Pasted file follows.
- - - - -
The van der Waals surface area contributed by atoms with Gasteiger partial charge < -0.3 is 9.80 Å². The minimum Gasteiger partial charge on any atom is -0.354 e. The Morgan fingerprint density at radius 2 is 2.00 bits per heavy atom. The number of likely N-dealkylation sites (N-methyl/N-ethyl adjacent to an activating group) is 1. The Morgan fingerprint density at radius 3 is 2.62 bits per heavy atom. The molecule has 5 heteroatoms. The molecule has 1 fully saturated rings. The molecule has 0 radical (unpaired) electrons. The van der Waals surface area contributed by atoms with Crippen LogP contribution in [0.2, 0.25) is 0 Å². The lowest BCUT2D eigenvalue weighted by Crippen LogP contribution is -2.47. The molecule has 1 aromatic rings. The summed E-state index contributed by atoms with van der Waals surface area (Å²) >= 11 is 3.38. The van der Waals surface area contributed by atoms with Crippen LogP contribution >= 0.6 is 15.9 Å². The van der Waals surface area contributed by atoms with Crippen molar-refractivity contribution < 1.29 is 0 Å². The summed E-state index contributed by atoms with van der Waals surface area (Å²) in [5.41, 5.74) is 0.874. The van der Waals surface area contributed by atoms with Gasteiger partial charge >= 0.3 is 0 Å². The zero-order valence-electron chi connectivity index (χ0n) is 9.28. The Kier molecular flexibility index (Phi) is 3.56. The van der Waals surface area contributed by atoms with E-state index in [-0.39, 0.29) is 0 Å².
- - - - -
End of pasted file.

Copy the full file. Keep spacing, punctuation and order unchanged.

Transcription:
The van der Waals surface area contributed by atoms with Gasteiger partial charge < -0.3 is 9.80 Å². The minimum Gasteiger partial charge on any atom is -0.354 e. The Morgan fingerprint density at radius 2 is 2.00 bits per heavy atom. The number of likely N-dealkylation sites (N-methyl/N-ethyl adjacent to an activating group) is 1. The Morgan fingerprint density at radius 3 is 2.62 bits per heavy atom. The molecule has 5 heteroatoms. The molecule has 1 fully saturated rings. The molecule has 0 radical (unpaired) electrons. The van der Waals surface area contributed by atoms with Crippen LogP contribution in [0.2, 0.25) is 0 Å². The lowest BCUT2D eigenvalue weighted by Crippen LogP contribution is -2.47. The molecule has 1 aromatic rings. The summed E-state index contributed by atoms with van der Waals surface area (Å²) >= 11 is 3.38. The van der Waals surface area contributed by atoms with Crippen LogP contribution >= 0.6 is 15.9 Å². The van der Waals surface area contributed by atoms with Crippen molar-refractivity contribution < 1.29 is 0 Å². The summed E-state index contributed by atoms with van der Waals surface area (Å²) in [5.41, 5.74) is 0.874. The van der Waals surface area contributed by atoms with Gasteiger partial charge >= 0.3 is 0 Å². The zero-order valence-electron chi connectivity index (χ0n) is 9.28. The Kier molecular flexibility index (Phi) is 3.56. The van der Waals surface area contributed by atoms with E-state index in [-0.39, 0.29) is 0 Å².